Freshfields probe into OUP ends with £1.9m bribery fine

A joint UK and US Freshfields Bruckhaus Deringer team carried out the internal investigation into Oxford University Press (OUP) which has led to £1.9m in fines against subsidiaries for making improper payments to win government contracts.


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Geoff Nicholas

A joint UK and US Freshfields Bruckhaus Deringer team carried out the internal investigation into Oxford University Press (OUP) which has led to £1.9m in fines against subsidiaries for making improper payments to win government contracts.

The firm was instructed by OUP in May 2011 to conduct the internal probe after the World Bank alerted the publisher to the possibility of irregular payments to government officials for contracts to supply school textbooks during tenders in East Africa.

The deals, between 2007 and 2010, were financed by the World Bank whose investigators raised the alarm.

The Freshfields team worked with forensic accountants and presented its report to the WB and SFO, which this week issued a £1.9m fine and barred the subsidiaries for three years.

London partner Geoff Nicholas, head of the international commercial disputes group and co-head of the global investigations practice and senior associate Jonathan Brook worked in parallel with Washington duo, partner Tim Coleman and senior associate Jonathan Ware.

OUP chief executive Nigel Portwood said the publisher was “deeply concerned” at the wrongdoing.

On top of the fine, OUP is contributing £2m to non-profit organisations for teacher training and education in sub-Saharan Africa in “recognition” of the misconduct.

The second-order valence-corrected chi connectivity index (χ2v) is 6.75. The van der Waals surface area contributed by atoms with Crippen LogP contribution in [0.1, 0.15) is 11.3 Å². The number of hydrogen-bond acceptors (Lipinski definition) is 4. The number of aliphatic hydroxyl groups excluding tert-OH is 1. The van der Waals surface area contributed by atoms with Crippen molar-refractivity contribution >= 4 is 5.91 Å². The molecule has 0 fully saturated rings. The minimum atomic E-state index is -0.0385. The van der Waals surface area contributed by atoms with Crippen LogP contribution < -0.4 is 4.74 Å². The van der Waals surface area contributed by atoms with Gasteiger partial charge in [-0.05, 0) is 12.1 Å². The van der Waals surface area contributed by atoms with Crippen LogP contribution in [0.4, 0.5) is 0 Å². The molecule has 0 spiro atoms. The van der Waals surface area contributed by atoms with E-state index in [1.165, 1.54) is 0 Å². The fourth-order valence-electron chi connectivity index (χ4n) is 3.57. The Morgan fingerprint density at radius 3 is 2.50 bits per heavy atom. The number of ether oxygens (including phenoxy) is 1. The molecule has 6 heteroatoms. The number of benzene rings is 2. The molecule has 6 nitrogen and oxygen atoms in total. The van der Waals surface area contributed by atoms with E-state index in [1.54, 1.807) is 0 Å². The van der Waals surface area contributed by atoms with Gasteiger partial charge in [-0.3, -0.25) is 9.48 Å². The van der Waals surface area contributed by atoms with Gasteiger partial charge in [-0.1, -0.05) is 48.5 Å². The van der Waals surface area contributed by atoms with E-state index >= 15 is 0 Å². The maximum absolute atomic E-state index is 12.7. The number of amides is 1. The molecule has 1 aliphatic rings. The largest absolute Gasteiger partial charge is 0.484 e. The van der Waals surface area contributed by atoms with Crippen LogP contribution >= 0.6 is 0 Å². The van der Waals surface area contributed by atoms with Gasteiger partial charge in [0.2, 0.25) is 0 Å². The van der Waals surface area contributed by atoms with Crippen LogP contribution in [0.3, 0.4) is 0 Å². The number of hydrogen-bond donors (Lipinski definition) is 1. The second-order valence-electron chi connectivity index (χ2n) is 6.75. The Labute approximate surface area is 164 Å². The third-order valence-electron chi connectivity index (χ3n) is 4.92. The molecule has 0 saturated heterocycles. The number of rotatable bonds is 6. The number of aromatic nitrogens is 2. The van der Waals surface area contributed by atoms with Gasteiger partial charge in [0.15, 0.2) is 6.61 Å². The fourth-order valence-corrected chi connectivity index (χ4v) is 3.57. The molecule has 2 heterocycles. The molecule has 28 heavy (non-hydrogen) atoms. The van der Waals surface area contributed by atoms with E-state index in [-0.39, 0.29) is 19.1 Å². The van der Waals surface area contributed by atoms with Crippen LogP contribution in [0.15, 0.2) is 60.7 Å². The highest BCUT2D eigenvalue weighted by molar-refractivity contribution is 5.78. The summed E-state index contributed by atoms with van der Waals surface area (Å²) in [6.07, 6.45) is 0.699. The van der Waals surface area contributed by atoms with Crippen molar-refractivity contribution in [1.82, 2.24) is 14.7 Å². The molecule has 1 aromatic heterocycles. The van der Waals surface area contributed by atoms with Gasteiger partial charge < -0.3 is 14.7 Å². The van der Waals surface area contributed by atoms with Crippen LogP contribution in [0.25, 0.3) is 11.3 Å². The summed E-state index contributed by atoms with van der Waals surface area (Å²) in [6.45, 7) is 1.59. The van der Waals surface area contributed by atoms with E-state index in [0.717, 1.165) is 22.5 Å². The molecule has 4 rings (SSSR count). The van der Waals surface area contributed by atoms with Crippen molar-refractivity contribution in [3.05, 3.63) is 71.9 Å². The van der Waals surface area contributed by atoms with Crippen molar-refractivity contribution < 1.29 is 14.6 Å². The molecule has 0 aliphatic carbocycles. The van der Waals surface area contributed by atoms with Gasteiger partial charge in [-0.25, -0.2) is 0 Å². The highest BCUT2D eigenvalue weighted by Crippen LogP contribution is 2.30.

The case was taken to the High Court but was heard as a civil claim under the Proceeds of Crime Act, rather than a criminal Bribery Act prosecution.

This is because the allegations were between 2007 and 2010 – before the new Bribery Act came into force – as well as other factors such as OUP compliance, no knowledge of the misconduct at board level, potential difficulty with overseas evidence and witnesses and pressure on resources which a criminal prosecution would bring.

SFO director David Green QC said: “This settlement demonstrates that there are, in appropriate cases, clear and sensible solutions available to those who self report issues of this kind to the authorities.  The use of Civil Recovery powers has been exercised in accordance with the Attorney General’s guidelines.  The company will be adopting new business practices to prevent a recurrence of these issues and these new procedures will be subject to an extensive and detailed review.”